Since then there have been amazing experiences, such as my Metropolitan Opera debut in Giulio Cesare, (including running offstage at the end of a scene and crashing into set pieces that had been moved into place for the next day’s performance of a different production), being hired by Teatro La Fenice to learn, memorize, and pull off the title role in Meyerbeer’s Il Crociato in Egitto in two weeks and winding up on the DVD (which was shot from the final dress and second performance… the final dress being the first time I was ever in costume, let alone singing the role from beginning to end), and Christopher Alden’s wonderfully singular and powerful staging of Handel’s Imeneo at Glimmerglass Opera. Chris knew the score better than anyone else in the room, and his ideas and focus challenged me so deeply in the most wonderful sense. He helped me find something so profound and meaningful…the connection with the audience was truly intense, and I’ve really never experienced an opera production like it since.

How do you come to live in Cincinnati?

I attended UC-CCM as an undergraduate, where I studied with David Adams, and from there continued my education at the Juilliard School. I’m still so impressed by the work ethic and standards CCM instills in its students, and the results their graduates enjoy. It really was a phenomenal experience and I’m proud to be an alum.

Tell us about the music from this upcoming concert. Will you have to sing in Chinese?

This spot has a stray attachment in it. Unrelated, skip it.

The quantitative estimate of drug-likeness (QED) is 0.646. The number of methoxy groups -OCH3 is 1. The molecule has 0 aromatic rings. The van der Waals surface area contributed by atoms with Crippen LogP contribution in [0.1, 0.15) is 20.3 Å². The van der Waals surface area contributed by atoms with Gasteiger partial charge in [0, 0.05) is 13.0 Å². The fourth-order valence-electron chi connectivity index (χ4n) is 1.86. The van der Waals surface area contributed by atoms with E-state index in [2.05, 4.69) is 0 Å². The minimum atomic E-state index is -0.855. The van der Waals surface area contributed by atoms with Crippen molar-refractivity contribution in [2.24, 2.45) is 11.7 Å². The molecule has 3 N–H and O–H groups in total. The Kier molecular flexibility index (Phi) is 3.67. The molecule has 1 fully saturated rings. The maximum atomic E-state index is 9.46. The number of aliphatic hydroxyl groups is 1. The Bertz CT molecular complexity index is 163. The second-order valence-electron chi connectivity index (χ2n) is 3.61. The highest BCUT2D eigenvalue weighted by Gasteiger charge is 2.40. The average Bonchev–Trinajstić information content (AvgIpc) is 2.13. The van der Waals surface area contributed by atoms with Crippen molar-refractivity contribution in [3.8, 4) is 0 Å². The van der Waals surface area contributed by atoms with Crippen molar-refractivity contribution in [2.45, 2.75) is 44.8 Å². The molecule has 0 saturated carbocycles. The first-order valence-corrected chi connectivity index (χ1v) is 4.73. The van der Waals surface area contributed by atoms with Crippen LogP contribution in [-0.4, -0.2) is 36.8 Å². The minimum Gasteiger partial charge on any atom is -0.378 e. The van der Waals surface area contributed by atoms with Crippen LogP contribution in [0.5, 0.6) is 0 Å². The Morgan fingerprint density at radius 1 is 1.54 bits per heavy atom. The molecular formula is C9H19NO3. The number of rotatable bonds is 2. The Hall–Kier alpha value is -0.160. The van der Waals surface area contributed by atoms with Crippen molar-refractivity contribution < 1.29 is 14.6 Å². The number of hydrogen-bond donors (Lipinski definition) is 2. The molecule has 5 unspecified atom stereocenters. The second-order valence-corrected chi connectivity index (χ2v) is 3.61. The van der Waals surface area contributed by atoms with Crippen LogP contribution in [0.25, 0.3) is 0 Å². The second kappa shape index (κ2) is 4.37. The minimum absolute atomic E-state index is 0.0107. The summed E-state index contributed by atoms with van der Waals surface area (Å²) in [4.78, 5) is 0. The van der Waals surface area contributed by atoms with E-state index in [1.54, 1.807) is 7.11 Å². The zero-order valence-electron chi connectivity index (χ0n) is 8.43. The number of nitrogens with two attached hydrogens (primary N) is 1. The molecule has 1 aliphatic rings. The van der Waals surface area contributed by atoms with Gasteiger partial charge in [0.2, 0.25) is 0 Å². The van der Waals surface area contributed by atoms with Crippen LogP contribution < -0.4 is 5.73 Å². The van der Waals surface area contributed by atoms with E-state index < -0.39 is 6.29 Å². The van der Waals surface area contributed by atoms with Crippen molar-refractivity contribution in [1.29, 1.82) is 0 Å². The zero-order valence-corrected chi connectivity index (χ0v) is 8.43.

For this concert, the repertoire will be contemporary, but written for baroque instruments. I can’t think of anything more fun. To hear these baroque instrumental colors exploited by modern artistic sensibilities and musical palates is fantastic. Whether a piece was written in 2015 or 1715, the same responsibilities still apply:  bringing to life the text and color world the composer has provided in the score. The piece by Tan Dun is in Chinese, but this is not my first experience with the language or culture. On a one-month tour of China and Singapore with the Shanghai Opera Orchestra, I learned, or rather had pounded into my brain, two Mandarin folk songs which I performed from memory. While on my trip I saw a lot of arts programming on television, which included transfixing excerpts of traditional Chinese opera. The sounds, style, and vocal techniques from that genre will be on full display in our concert - and it will offer the Catacoustic audiences the chance to listen to something they’ve never heard before in Cincinnati.

I look forward to seeing everyone at the performance and will be there to visit for a bit afterwards.  Unfortunately I won’t be able to stay for long as I have to drive overnight to Charleston, SC. My rehearsals for a staged production of Cavalli’s Veremonda with Spoleto USA begin the next morning at 10:00 am! This program will be a lot of fun and I’m honored to be a part of Catacoustic’s spring season. See you there!